In 2011 Apple’s IOS 5 bought in the age of the emoji. The cartoon symbols are now commonplace in digital communication, with over 60 million emojis posted on Facebook and over 5 billion emojis sent on Facebook Messenger every day.
Whatever you think of Sonny Bill Williams as a rugby player (and just about everyone has an opinion), he does have an exceptional and enviable talent for grabbing a headline. You’d think that would make him hot property for sponsors for whom one measure of success is paid-for media equivalence.
When news broke of Jacinda Ardern’s move into the Labour party’s leadership position, we used Zavy to analysethe immediate impact. Since then, all signs have pointed to this being a positive change for Labour with social media sentiment reflecting a considerable mood shift and improved results in the recent interim poll – “Jacinda Mania” seems to be catching on.
It’s been a dramatic few days in New Zealand’s political scene, with news breaking on Tuesday morning of Andrew Little’s sudden resignation and the subsequent appointment of Jacinda Ardern as the Labour party’s new leader.
2017 represents a landmark year in the evolution of digital marketing. Various reports in late 2016 and early 2017 show that at last, digital budgets are achieving parity with TV. The latest ad spending forecast by eMarketer has even suggested that in the US, digital will overtake TV ad spending this year for the first time.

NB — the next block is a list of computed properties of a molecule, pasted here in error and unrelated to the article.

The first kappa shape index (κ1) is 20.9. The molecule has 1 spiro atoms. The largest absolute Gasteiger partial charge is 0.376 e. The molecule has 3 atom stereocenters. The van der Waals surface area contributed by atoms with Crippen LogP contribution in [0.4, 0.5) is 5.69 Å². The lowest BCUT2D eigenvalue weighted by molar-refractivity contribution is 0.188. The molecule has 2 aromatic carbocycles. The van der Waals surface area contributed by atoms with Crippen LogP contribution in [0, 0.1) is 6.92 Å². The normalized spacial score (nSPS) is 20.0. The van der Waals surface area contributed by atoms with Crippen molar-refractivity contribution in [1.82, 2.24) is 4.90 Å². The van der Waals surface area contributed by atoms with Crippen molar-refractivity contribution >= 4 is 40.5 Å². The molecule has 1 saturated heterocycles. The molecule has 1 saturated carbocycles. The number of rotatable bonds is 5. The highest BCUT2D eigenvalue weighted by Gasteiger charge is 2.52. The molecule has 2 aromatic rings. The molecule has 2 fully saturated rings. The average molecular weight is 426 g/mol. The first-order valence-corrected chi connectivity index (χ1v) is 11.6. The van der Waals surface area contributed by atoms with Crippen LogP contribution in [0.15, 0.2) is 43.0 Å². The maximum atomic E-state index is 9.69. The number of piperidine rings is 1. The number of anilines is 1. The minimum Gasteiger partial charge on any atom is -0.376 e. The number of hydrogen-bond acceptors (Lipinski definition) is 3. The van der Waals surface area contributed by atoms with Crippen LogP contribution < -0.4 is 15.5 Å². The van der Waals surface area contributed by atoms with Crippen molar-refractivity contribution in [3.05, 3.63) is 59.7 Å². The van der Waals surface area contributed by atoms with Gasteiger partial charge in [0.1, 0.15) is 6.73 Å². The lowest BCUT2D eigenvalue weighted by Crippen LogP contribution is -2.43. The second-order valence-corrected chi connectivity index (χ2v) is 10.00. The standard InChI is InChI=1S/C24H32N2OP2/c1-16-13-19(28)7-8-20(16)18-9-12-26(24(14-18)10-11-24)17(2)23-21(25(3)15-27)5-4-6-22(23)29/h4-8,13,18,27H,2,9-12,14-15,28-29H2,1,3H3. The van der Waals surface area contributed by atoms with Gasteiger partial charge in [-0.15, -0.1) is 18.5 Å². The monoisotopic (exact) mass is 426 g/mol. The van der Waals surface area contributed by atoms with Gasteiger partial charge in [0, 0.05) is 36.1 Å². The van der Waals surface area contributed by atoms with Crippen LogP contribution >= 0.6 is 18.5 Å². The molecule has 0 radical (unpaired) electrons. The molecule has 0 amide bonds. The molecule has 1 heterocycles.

2017 has started off with a bang with dramatic weather events, an increasingly heated political climate going into election year, major international relations crises, equality movements, and continued concern about where our planet is headed. We have a lot to talk about – but is this reflected in the conversations we’re having on social media?
A brand’s success is often determined by its ability to infiltrate the cultural dialogue of the time. Just think of Moët & Chandon’s role in Western party culture and celebration moments; Nike’s recent foray into global equality and ethnic diversity conversations with its ‘Pro Hijab’; the ‘This Girl Can’ campaign by Sport England to encourage women to overcome the fear of judgement that is stopping them from joining in with sports and fitness; and how Red Bull’s brand is inextricably linked with extreme sports and adrenaline-inducing activities. While some brands fade into the background, others become associated with a particular cultural movement.
Brands are just coming of age in the new collaborative economy. Like any teenager though, a lot of their actions at the moment are a bit awkward. Through those uncomfortable times, most of us learnt at some point that joining in on an existing conversation is much easier than starting your own by shouting until you get someone to pay attention. But to join in and be heard means being relevant and culturally on code, and of course the ‘on code’ bit is what brands need to work out because it is constantly changing.